In Part I we began our review of Managing Indirect Spend, a new book by Joe Payne and William (Bill) Dorn of Source One that is the culmination of everything they have learned while doing nothing but Strategic Sourcing, primarily on Indirect Spend, since 1992 — before it was cool. And as SI noted in its last two posts, clocking in at 422 pages, this book is an incredible handbook for anyone who wants to get a handle on indirect spend, which has increased in organizations across the board since outsourcing and right-sizing rose to fame in the 1990s. Part I reviewed the process. Here, in Part II, we will review the tools.
The first “tool” that we are going to review is Market Intelligence. Market Intelligence can be defined as a branch of market research, involving collation and analysis of available and relevant information and data on specific market. The information that is gathered varies based on the type of product or service that your organization is purchasing and how critical that product or service is to your overall supply chain and sales of your end product. However, regardless of the product or service being researched, there are critical types of market intelligence that will always need to be collected, including intelligence on global market conditions, benchmarking data, and market pressures. For starters, a buyer needs to understand the forecasting that suppliers use to prepare for competing in a global market. For example, even though a product might be purchased for domestic usage from a domestic supplier, that supplier may be making plans based on forecasting for markets outside of your home country, because if demand for the products grows significantly in foreign markets, or if currency exchange rates shift so that it is more favourable for that supplier to sell internationally rather than domestically, it may cause a shortage off domestic supply, or higher prices.
Bill and Joe are right when they state that world class organizations spend a lot of time constantly (re)evaluating their supplier chains to identify risks and non-competitive pricing. This is how they get ahead. However, it takes a lot of time to collect intelligence, and even more time to separate bad intelligence from good. Once the global market conditions are understood, the next thing the buyers will have to sift through is benchmarking data. This can be difficult in a new, or closed, marketplace if suppliers are overprotective of their data. The best way to get this data is often by working with sales and marketing. It may sound crazy that sales and marketing should be the first stop, but when one considers that all they do is benchmark their competition every day to help with daily sales efforts, they are the perfect guides to get the market intelligence team on their way.
Market pressures are also important. Not only do they impact your organization, but they impact your suppliers’ organizations as well — and these market pressures are critical. If the supplier is cash strapped, in danger of a labor shortage, or located smack-dab in the middle of an uprising-in-the-making, that supplier could be a high risk. And since suppliers are typically an organization’s biggest supply management risk, this is important intel. (Other big risks are impending government regulations, cultural shifts, and natural disasters.)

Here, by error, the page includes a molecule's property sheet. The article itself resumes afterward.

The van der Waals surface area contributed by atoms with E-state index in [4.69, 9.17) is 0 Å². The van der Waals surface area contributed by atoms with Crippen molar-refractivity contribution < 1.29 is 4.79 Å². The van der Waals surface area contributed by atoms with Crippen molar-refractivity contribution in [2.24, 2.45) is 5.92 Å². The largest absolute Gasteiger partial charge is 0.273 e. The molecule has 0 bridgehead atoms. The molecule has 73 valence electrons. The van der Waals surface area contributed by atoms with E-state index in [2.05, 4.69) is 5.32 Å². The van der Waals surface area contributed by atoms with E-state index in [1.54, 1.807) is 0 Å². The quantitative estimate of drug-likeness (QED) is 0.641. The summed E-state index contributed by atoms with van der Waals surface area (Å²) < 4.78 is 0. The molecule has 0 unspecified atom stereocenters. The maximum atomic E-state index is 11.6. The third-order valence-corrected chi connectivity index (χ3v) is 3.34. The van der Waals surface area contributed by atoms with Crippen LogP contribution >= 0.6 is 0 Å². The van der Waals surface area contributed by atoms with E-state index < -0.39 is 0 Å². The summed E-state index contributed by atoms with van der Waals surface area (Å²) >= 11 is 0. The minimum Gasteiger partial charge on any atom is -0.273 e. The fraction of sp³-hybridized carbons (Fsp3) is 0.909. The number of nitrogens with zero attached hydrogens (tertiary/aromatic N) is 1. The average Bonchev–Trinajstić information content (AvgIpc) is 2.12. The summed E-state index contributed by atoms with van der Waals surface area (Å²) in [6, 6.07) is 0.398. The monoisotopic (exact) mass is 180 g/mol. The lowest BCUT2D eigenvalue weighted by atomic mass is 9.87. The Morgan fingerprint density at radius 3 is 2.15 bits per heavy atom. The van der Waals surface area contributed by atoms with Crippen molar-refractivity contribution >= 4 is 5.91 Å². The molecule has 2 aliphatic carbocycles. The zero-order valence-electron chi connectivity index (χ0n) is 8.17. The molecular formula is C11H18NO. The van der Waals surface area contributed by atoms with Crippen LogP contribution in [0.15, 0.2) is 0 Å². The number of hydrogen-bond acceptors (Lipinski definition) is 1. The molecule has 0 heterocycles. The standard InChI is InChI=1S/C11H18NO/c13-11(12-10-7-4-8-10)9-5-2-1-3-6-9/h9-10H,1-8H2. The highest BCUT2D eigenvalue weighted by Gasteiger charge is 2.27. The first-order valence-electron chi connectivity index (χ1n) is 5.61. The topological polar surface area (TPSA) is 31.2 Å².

Of course, the big question on everyone’s mind is how do you succeed with such a hard task? Dedication is key, but so is insuring that each of the components of success are there, including:
- Right Team
You need a technical, analytical, and communicative cross-functional team working collaboratively.
- Sufficient Time
Make sure everyone on the team has enough time dedicated to market research. It can’t be just another task on an already full plate.
- Right Metrics
The right hard metrics, that measure tangible things, and the right soft metrics, that analyze intangibles that can effect the end product or service, need to be defined. Hard metrics may include hard-dollar savings projections, payment term improvements, lead-time improvements, and measurable quality improvements. Soft metrics may include exclusive distribution rights, material changes that will change customer perceptions, better relationships, or process improvements.
- Right Suppliers
Researching suppliers that cannot meet organizational needs is a waste of time.
- Component Costs
What is driving the costs? Raw materials? Labor? Currency fluctuations? Look for, and track, appropriate indices.
- Adjacent Technologies
If a product is too new or there is a relative lack of data, identify adjacent technologies that can provide insights into costs and supplier performance. For example, instead of trying to find iPad component pricing, you might try to find generic tablet component pricing.
- Right Questions
Don’t look for a specific part or product, look for all parts or products that could potentially meet organizational needs by describing what it should do instead of naming it.
- Know When To Stop!
As with any investment of time, you eventually reach a point of diminishing returns. While you should have enough data to intelligently raise counterarguments with the supplier about price increases and, at a minimum, have a firm understanding of the supplier’s cost models, knowing what drives the costs of a sub-component that is only 5% of the cost might be going to far. Saving 3% on 5% only saves the organization 0.15% in the long run, and will generally not be worth the investment of time to realize that savings.
It’s great advice. Stick around for Part II.2 where we will dive into tools for gathering data and expediting the sourcing process and complete our review of Part II of Managing Indirect Spend.